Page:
Amazon [affiliate] links and clickable picture links to the dice, cards, and spinners I use in my classroom below.

Download the Preview File in my TPT Store {HERE} for a sneak peek into this resource, also found below. You can also check out my blog post {HERE} for a detailed overview of this product as well.

Differentiation by Spinner Choice:

2-digit addition using the 1-4 spinner

3-digit addition using the 1-9 spinner

use 1-4 spinner for no regrouping, 0-9 for regrouping

use 0-9 for subtraction across zeros and 1-9 for no zeros

inexpensive option - use a pencil and paperclip rather than a spinner overlay

Differentiation by Card Choice:

3-digit addition WITHOUT regrouping using cards 4 and lower

3-digit addition WITH regrouping using cards up to 9

use the ten frame cards provided for additional support

task card with visual cues

Differentiation using Dice:

subtraction using place value dice

addition with dice 6 and below

variety of dice can be used for differentiation

task card with visual cues

Read more about managing the differentiation below.
For an easy way to differentiate, you can purchase colored paper through my affiliate link {HERE}.

Read more about how these math centers will make your life easier below.
If you prefer to re-use your recording sheets to save paper and copying time, you can purchase dry-erase pockets at my affiliate link {HERE} or simple sheet protectors will also work available {HERE}. You will want to use Fine Point dry-erase markers that can be found at my affiliate link {HERE}.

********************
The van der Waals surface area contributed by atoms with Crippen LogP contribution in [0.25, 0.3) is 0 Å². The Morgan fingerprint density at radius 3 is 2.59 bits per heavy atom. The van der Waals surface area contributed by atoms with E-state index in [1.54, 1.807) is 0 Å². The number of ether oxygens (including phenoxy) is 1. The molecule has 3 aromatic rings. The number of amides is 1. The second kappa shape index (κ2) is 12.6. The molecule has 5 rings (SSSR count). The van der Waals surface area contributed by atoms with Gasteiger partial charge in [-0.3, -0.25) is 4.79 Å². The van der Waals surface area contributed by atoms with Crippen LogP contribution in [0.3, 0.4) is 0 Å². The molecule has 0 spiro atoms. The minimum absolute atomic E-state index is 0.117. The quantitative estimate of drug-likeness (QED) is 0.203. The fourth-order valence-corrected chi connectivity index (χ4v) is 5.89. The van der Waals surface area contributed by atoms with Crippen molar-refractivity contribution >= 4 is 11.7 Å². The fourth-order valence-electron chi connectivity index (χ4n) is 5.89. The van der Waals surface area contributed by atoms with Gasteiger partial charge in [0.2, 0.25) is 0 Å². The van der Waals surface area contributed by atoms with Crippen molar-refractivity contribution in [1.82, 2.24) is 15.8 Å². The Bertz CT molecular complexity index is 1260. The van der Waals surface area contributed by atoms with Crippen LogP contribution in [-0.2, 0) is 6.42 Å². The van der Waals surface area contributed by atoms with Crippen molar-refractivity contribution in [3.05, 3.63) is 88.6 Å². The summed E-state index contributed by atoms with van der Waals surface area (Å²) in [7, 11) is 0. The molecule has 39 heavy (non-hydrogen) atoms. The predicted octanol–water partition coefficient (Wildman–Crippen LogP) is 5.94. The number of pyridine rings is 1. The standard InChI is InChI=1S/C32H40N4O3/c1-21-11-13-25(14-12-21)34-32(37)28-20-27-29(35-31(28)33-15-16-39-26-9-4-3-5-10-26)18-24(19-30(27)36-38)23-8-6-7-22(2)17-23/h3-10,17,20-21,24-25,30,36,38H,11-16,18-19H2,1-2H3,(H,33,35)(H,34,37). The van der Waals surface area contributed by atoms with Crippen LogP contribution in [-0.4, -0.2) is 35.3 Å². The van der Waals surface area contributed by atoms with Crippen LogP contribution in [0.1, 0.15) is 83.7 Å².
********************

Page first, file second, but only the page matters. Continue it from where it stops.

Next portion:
Each center task can be printed on a half-sheet of paper in black and white. There are full color visual cues on the center task cards as well to help remind your little learners of the directions.

Just add dice, spinners, or cards! It's that easy!

So that's how I manage my math centers without breaking the bank or spending hours prepping! From board games and pre-packaged "done for you" math centers to differentiated math centers with dice, playing cards, and spinners, this is manageable for me. My students are fully engaged in their math centers during Guided Math rotations which allows me to better meet the needs of my students during small group math instruction.

And that wraps up my 3-part blog series all about Guided Math in the 2/3 Classroom! I sure hope you have enjoyed this series and have learned everything you need to know to get Guided Math up and running in your classroom. If you implement Guided Math in your classroom and use any of the strategies and tips you have learned here, PLEASE share about it and tag me on your social media accounts! I would LOVE to share your success with others! Please let me know if you have any questions. Thanks for spending your time with me!

Need to catch up on Parts 1 and 2 in this blog series? [click below]
Part 1:
Part 2:

Amazon Affiliate Disclosure: 2nd Grade Stuff is a participant in the Amazon Services LLC Associates Program, an affiliate advertising program designed to provide a means for us to earn fees by linking to and affiliated sites. If you click on an affiliate link on this blog and purchase, Amazon will toss a few coins my way, at no extra cost to you, to help keep this blog up and running.

1 comment